Spider-Man fans have been rewarded to not one, not two, but three blockbuster series featuring their beloved web-slinger over the last two decades. Directors Sam Raimi, Marc Webb, and Jon Watts have each contributed their take on the character, sticking with their version of Spidey from his big-screen debut until the ceremonious (or, in some cases, unceremonious) conclusion of their tenure — except for Watts, whose Spidey isn’t finished yet.
While Raimi, Webb, and Watts are the filmmakers that have been recruited to bring Spider-Man to the big screen, many others have been considered. Furthermore, certain filmmakers are deserving of the opportunity.
5. Damian Chazelle
Damien Chazelle has established himself as one of the most intriguing and accomplished filmmakers working today after only three films. To be honest, he did it after just one. Whiplash highlighted his ability to focus on a character’s interior journey; La La Land demonstrated his imaginative eye and ability to bring those dreams to life, and First Man revealed his ability to work with large set pieces.
When you combine all of these elements, you have a recipe for a fantastic Spider-Man film. Andrew from Whiplash and Peter Parker from Spider-Man aren’t that dissimilar.
4. Kevin Smith
The finest comic book movie filmmakers are longtime fans who know the characters they’re working with like the back of their hand. Kevin Smith is exactly that; he’s even authored a couple of Marvel comics. And his adolescent comedic sensibility may work wonders in a Spider-Man film.
Smith has never directed a big-budget blockbuster, although he has worked on comic book projects that were canceled. Furthermore, the high school setting and cheerful tone make Spider-Man films feasible for less experienced action filmmakers.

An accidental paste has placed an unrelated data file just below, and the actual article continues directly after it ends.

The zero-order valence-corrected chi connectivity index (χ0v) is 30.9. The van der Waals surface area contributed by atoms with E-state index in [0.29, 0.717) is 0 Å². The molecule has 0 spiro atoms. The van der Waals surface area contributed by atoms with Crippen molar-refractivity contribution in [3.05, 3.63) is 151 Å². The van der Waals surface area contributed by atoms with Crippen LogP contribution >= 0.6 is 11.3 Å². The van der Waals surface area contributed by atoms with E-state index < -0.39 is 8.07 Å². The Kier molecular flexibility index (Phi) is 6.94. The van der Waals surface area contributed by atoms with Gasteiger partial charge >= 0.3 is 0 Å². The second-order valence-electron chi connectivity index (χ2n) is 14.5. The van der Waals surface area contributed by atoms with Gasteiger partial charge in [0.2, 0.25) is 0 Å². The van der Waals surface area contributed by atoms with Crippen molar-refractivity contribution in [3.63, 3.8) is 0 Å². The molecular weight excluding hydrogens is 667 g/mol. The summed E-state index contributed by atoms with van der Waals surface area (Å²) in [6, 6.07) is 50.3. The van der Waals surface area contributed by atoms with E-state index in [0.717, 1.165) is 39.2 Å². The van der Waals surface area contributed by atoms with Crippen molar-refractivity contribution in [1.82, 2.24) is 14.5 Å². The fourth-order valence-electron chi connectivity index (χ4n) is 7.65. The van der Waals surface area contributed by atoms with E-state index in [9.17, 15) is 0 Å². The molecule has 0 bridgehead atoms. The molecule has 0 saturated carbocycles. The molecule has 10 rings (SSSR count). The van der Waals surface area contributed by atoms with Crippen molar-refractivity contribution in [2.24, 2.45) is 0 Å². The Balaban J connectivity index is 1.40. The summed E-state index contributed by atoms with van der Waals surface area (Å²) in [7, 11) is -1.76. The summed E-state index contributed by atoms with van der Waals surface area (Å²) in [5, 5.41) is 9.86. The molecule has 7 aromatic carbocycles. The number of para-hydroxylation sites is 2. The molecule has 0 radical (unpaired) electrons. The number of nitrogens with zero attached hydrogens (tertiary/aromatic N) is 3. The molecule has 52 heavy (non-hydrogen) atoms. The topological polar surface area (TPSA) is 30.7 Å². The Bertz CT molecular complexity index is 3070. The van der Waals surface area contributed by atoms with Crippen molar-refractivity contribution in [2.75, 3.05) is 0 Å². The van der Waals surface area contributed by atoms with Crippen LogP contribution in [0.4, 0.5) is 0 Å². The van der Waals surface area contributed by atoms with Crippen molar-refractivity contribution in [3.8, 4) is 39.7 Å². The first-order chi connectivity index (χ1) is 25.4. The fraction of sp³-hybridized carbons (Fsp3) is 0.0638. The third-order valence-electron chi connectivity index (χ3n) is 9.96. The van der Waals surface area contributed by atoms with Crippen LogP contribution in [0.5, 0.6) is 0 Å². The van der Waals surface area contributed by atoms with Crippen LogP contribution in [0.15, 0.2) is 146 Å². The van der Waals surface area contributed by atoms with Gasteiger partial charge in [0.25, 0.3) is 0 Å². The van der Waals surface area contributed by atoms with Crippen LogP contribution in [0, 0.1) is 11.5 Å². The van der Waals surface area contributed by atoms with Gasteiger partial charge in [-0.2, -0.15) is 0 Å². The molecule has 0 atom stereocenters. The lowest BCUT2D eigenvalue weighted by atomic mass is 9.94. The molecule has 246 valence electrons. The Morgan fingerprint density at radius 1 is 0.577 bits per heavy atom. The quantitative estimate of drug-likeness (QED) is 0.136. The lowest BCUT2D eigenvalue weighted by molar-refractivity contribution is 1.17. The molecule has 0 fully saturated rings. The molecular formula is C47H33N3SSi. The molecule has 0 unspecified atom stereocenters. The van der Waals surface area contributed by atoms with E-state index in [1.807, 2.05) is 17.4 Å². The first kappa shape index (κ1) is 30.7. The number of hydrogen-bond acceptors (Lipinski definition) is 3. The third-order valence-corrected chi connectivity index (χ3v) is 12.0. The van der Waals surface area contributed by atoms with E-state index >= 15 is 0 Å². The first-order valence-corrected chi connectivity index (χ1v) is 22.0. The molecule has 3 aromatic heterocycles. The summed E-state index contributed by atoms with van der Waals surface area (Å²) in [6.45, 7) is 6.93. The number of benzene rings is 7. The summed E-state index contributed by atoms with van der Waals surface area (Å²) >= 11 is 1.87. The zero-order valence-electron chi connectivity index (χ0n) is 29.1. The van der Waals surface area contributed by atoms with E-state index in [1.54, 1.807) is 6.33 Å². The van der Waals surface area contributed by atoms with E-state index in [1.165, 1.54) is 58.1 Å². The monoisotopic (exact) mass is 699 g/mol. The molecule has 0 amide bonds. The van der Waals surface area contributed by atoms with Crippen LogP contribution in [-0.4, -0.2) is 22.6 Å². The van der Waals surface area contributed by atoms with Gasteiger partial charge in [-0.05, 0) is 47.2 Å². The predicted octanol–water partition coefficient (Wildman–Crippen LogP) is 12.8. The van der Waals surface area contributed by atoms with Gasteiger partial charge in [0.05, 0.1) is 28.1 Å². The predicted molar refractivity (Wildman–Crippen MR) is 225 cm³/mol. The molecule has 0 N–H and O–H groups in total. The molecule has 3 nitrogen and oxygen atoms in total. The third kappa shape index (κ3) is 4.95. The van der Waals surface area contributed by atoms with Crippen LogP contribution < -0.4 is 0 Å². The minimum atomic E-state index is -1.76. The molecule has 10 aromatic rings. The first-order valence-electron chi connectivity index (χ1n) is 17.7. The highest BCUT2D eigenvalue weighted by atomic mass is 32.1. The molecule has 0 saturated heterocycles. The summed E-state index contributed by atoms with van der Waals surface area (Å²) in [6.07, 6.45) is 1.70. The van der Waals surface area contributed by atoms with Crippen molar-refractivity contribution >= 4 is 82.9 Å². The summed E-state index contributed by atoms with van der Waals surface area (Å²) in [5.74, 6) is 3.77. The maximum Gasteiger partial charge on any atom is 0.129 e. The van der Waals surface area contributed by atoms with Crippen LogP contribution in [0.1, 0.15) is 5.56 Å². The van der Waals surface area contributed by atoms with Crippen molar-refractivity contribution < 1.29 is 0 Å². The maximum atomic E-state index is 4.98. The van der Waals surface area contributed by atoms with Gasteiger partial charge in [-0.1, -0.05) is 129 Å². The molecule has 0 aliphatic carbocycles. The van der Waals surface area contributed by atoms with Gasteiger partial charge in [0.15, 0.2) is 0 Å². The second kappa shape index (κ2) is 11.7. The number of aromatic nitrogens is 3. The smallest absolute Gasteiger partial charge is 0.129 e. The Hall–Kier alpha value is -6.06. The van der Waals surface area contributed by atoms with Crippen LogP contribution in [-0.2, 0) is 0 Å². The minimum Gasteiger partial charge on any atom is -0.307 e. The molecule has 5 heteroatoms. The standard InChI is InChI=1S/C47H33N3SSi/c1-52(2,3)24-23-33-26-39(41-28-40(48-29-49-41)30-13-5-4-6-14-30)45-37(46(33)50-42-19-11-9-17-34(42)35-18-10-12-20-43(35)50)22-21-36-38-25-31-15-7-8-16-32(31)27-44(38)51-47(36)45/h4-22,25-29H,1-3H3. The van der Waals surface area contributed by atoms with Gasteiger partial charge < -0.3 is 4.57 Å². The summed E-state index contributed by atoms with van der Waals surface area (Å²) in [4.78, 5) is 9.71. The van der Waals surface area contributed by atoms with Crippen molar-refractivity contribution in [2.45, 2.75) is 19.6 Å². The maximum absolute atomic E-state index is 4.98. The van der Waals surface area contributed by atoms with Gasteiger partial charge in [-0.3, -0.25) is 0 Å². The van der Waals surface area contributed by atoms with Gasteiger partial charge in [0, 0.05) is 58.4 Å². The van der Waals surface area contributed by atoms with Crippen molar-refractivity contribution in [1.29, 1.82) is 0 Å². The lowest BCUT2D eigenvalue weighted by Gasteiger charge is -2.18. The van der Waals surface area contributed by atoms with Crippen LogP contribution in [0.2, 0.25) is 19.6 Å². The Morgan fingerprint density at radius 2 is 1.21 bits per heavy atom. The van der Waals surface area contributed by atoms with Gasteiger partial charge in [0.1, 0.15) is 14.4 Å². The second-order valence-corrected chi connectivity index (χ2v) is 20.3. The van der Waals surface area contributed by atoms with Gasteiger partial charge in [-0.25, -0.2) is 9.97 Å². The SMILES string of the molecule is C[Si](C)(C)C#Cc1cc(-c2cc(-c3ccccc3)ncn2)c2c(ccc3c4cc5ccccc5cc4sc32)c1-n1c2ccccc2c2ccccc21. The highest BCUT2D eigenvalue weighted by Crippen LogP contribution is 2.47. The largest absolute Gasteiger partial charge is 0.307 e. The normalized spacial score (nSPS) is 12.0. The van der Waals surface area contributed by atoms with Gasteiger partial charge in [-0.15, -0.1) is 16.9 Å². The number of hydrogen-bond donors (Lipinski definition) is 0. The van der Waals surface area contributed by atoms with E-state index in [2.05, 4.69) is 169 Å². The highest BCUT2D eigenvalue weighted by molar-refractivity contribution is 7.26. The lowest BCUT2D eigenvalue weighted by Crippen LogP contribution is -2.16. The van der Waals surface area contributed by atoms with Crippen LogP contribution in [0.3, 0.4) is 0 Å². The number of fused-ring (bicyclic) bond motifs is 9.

3. Seth Rogan & Evan Goldberg Duo
After years of writing for various filmmakers, Seth Rogen and Evan Goldberg finally tried their hand at directing themselves with 2013’s This is the End, a pitch-black, self-aware comedy about a group of actors attempting to survive the end of the world.
The beautiful thing about This Is the End is that it’s not filmed like a comedy; rather, it’s done like a horror film, with gloomy lighting and frightening composition. Rogen and Goldberg aren’t just a couple of comedic writers dabbling in directing for the sake of vanity; they’re also cinema enthusiasts.
2. Matthew Vaughn
Matthew Vaughn has established himself as one of the best comic book adaptations in the modern cinema business with the Kick-Ass and Kingsman series.
Vaughn’s generally R-rated sensibility would have to be toned down for a PG-13 Spider-Man film, but the web slinger’s legendary reputation may persuade him to go for it.
1. Edgar Wright
Edgar Wright is definitely done with Marvel after the abomination that was Ant-Man. However, if the studio can guarantee him creative autonomy, he may be able to return for a Spider-Man film.
Wright’s dynamic editing technique, parodies on genre cliches, stunning action (on both big and small budgets), and pop-heavy soundtracks would make him a perfect option to direct a Spider-Man film.